GREENVILLE, S.C. — This week is a very special one on tour. Not the PGA Tour, but the Web.com Tour.
It’s the first of four tournaments where lasers (electronic distance measuring devices, but without the “slope” feature) are being allowed during the tournament proper. I’m also playing in the BMW Charity Pro-Am. (Pray for Adam Schenk.)
It’s very different caddying on the Web.com Tour. I would know. It’s were I started. From travel to money to caddie treatment … you’re going to learn some things. So thanks to all the caddies for volunteering for this, and with any luck, I’ll get to do a few more versions like this week’s Web.com Tour Caddie Confidential. Enjoy!
Collins: First official round is in the books. Let’s talk about using the lasers. First, did you still use the slope during the practice rounds to make notes?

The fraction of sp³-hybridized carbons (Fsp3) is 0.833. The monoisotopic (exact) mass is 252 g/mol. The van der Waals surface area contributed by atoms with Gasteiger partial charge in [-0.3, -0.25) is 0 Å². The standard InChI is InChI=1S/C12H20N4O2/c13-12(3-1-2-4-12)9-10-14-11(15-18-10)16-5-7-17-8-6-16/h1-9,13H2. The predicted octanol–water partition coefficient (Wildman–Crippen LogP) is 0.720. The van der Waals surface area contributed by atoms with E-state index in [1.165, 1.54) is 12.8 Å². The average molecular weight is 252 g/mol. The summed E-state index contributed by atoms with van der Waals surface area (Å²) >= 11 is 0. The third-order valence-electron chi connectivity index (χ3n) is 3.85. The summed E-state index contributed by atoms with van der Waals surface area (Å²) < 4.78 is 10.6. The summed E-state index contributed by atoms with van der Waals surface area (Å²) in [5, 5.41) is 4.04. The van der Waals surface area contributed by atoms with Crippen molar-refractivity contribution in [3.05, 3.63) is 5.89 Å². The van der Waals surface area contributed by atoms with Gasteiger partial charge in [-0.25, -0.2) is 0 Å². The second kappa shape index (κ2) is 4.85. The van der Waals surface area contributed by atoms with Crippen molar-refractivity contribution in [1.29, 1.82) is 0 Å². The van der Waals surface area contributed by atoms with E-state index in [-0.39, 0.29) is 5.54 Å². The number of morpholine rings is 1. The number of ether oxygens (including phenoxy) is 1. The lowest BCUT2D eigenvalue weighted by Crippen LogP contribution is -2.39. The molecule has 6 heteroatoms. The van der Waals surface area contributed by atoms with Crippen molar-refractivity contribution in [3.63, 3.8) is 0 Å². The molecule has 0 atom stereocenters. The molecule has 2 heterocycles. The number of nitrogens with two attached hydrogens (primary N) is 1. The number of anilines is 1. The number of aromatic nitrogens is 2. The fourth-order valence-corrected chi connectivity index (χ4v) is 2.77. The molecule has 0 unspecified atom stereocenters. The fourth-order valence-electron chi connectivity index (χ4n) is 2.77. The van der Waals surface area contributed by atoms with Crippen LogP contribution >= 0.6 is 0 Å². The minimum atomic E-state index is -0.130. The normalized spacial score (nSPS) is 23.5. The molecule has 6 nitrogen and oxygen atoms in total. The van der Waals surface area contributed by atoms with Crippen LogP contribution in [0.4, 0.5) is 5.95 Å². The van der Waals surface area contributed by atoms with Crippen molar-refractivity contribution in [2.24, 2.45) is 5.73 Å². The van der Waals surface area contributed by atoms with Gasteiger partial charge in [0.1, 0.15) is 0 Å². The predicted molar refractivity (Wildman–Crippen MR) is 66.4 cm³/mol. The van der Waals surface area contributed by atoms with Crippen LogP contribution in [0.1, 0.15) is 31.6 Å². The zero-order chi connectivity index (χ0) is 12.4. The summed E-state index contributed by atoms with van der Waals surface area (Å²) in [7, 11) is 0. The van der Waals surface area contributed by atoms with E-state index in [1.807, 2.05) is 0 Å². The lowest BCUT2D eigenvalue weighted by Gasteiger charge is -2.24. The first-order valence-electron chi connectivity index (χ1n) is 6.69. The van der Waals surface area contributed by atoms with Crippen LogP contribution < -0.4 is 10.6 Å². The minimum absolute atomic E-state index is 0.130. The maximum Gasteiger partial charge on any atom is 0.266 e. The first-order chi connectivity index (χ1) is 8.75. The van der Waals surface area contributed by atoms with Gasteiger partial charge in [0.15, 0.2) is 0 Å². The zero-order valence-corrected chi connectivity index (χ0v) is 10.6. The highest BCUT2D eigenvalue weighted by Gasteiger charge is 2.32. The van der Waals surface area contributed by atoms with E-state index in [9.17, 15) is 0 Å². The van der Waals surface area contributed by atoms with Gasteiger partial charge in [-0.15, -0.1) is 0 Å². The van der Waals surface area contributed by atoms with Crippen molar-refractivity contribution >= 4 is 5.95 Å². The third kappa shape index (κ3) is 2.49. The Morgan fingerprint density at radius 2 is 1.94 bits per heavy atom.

Caddie: The practice rounds, I didn’t do anything different than I normally would do. I used the laser when I did my work. Made sure I had all the ups and downs written in my yardage books, nothing different … it was all the exact same preparation.
Collins: So what changed when it counted on Thursday?
Caddie: … I didn’t use a laser today. I did all the numbers like I usually did and then he shot it, which probably took 20 seconds off of his [pre-shot routine], and if our numbers matched, which they always did, he would say, “139?” I would say, “Yes, 139.” And we went. So it probably took 20 seconds off his preparation.
Collins: Anything bad about using the laser?
Caddie: I don’t think there was anything that I would say was bad about it.
Collins: Can you see a “downside” to using them in the future on the PGA Tour?
Caddie: A downside is, and I truly feel strongly about this, especially on the Web.com Tour, [that] using a laser takes the advantage of having a good caddie who does a lot of hard work out of the equation.
Caddie: Because you got caddies out here that might be lazy or might give bad numbers. If your pro is able to just…